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Ball steps in to become Springville-Griffith Institute varsity football's guiding force

Brandon Ball

SPRINGVILLE — Springville’s Tyler Studd was one of Western New York’s premier defensive ends, a year ago, during his First Team All-State and All-WNY season. Studd has graduated.

However, Springville does not need to search for a defensive end, to replace the two-way starter who led Section VI with 13 sacks, because the Griffs have Brandon Ball.

A senior now, Ball played opposite Studd last year and quietly recorded nine sacks, in his junior campaign. Ball will make the move to strong side D-end, this season.

Ball was a two-way starter on a Springville team that played at Ralph Wilson Stadium last fall.

“I expect nothing less than last year,” Ball said. “We all expect to get back to the stadium and get a win there, this year. We return a lot of our skill position guys, most of our backfield and our slot backs.”

Days before camp opened for Springville, the 6-foot-2, 235-pound Ball broke the school record at the teams lifting assessments, in both the squat, with 515 pounds and the power clean, with 245 pounds.

He also benched 330 pound. As a defensive end, Ball has the strength and the speed, as well. He runs a 4.9 40-yard dash, that ranked him ninth on the team and the fastest, out of the linemen.

“The way Brandon carries himself is evidence of 100 percent commitment,” head coach John Sopko said. “He’s not, ‘Hey, look at me’ or a ‘Hey coach, compliment me’ type of kid. He’s very appreciative, humble and you can just always count on him.”

Ball is now a captain and leader on the team. Throughout the off-season and the first two weeks of camp, Sopko said he likes what he sees from his standout.

“I think there is merit to that quiet hard work,” Sopko noted. “Brandon has been a peer; his teammates know what he’s done, to get to this point. They respect that. He doesn’t need to make any additional noise, to get their attention.”



Ball began weight lifting as a sophomore, but kicked it into gear after falling to Alden in the Class B Championship game that ended his junior year. Ball played a key role in getting kids to come to the captain’s practices and the other workouts, clinics and 7-on-7 workouts that were held over the summer.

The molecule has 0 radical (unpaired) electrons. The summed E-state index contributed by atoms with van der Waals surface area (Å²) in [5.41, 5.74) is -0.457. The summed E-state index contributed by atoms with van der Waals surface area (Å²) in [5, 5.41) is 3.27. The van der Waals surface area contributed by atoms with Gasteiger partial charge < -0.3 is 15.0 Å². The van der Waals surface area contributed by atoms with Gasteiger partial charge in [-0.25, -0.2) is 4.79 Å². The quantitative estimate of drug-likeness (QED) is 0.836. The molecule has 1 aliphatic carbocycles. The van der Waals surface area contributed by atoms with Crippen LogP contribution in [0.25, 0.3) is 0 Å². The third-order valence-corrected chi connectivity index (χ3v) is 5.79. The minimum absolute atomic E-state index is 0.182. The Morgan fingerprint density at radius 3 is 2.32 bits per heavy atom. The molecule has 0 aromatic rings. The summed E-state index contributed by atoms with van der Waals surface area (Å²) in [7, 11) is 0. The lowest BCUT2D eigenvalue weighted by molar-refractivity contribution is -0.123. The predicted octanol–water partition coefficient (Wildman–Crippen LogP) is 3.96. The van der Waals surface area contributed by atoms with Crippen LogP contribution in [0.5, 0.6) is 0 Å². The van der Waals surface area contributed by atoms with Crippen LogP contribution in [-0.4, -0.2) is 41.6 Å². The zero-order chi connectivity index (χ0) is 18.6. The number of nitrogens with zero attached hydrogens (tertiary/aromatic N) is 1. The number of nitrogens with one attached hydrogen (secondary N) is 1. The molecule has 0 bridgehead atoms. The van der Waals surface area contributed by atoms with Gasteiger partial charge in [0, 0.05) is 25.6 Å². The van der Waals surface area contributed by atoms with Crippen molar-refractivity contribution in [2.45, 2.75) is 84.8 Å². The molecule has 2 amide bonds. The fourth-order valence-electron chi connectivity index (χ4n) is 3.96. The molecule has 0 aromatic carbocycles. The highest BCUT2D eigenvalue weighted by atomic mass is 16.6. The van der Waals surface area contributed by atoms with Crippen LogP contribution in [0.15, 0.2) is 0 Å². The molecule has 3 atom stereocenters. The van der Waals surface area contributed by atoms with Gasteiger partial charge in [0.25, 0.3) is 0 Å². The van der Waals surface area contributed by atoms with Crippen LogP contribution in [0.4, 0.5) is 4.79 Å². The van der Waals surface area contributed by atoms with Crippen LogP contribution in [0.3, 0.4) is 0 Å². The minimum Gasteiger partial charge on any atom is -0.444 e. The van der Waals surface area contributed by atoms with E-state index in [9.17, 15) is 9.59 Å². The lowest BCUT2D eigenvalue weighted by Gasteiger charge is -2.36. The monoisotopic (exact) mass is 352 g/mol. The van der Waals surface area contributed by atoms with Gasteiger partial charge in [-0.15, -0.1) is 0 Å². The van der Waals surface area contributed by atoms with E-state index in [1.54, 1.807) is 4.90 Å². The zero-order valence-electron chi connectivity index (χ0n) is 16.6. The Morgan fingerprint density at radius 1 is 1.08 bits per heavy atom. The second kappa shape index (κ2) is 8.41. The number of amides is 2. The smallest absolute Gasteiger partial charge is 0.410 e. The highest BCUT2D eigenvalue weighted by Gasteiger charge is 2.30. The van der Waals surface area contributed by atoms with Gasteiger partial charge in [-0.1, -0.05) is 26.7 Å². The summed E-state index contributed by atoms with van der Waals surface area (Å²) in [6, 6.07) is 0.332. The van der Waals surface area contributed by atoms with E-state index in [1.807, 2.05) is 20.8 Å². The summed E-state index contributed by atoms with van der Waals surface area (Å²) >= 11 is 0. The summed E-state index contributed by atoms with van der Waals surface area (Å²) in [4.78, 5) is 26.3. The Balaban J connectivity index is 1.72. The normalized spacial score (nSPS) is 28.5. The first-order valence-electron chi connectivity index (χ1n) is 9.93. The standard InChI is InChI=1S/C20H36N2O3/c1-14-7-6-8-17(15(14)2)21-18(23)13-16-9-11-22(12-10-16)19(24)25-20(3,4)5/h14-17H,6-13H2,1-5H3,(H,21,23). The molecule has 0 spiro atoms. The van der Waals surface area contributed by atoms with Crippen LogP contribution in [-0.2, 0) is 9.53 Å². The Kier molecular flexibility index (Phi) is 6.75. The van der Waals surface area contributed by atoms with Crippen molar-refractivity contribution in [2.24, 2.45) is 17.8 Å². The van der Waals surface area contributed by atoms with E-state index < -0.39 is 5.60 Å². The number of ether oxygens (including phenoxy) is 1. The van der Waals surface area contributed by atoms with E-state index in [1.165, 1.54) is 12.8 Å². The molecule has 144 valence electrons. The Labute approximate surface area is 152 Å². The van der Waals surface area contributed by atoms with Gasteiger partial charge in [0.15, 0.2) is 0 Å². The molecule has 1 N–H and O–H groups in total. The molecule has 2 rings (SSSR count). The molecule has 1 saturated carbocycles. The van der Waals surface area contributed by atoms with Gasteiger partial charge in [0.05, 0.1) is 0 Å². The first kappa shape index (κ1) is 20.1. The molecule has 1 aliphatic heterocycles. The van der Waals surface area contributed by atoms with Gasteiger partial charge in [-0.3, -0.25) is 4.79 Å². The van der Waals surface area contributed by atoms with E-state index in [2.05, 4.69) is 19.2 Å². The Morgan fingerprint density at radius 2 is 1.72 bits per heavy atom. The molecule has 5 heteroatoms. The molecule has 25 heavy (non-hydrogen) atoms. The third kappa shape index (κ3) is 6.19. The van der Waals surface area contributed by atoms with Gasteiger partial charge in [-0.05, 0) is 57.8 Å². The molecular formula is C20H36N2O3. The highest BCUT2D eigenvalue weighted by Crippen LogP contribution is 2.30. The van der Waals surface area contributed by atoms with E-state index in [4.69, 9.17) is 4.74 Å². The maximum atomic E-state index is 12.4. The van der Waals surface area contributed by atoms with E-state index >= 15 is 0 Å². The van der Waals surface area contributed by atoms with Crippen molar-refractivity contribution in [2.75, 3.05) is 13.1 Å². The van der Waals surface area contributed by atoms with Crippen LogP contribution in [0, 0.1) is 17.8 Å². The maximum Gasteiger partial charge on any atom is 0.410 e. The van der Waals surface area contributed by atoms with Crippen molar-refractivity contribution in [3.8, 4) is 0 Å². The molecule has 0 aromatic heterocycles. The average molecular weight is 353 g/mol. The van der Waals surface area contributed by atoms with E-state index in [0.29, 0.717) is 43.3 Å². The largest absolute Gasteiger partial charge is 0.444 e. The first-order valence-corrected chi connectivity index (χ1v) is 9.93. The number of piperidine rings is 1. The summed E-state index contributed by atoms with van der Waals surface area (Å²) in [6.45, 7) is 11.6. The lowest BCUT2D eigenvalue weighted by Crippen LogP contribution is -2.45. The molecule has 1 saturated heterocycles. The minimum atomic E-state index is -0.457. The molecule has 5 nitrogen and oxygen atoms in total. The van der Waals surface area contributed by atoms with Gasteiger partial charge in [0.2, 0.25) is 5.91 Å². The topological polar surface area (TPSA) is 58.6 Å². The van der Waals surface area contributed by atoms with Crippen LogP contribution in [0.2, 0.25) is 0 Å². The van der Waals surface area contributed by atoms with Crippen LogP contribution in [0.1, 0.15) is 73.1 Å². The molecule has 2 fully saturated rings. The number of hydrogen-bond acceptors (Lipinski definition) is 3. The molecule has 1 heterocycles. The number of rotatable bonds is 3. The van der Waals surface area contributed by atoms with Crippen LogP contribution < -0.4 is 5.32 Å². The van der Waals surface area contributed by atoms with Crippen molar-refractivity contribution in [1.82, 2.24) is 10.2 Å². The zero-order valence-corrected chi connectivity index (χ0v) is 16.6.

“I realized that I only had one year left and I had to make the best of it,” Ball said.

“We came closer together as a team, we know what to expect from each other, this year, and we know what we’re capable of. We just have to go out and try our hardest, every day, knowing any day could be your last.”

Ball’s best performance last year came in the Class B semifinal against Cheektowaga. He had six tackles and two sacks, to lead the Griffs’ defense.

Ball had another solid game against Dunkirk, sacking the Marauders’ quarterback a career-high three times. As a junior, he very rarely came off the field.

He also starts at guard, on the offensive line, and handles the Griffs’ kicking duties.

Sopko also said that that Ball also might take over the punting responsibilities, this season.

“He’s not going into the season looking to put up his own numbers,” Sopko said. “He’s thinking about what he has to do to help the team win. He’s not going to want to come off the field, but we’re going to have to be creative in getting him off the field, once in awhile. He’s just an anchor.”

Ball, who is projected as an All-WNY candidate for small schools, said he is excited about a defense that returns seven starters from a unit that was already one of the best in Section VI, in 2012.

“We should have a pretty good year, defensively,” Ball said.

“Our team goal is to hold our opponents under 100 points, for the entire year. We really want to get back to The Ralph. We start the season off with a league game [against Eden], so we know we can’t waste any time this year; we have to get started right away.”

Ball also holds himself to very high academic standards. He finished the 2012-2013 with a 97 grade point average, which ranked him fifth in his class.

“He an extremely outstanding student,” Sopko noted.

“He’s a kid who has done a lot, to get where he is. He’s the kind of kid that would help his mother, be available for his brother, work a job, work another job, but then he’s always there at the team activities. He stands out to me, out of all of the captains I’ve had, going back to 1988 because he just takes care of things. He does everything that he’s committed to do.”


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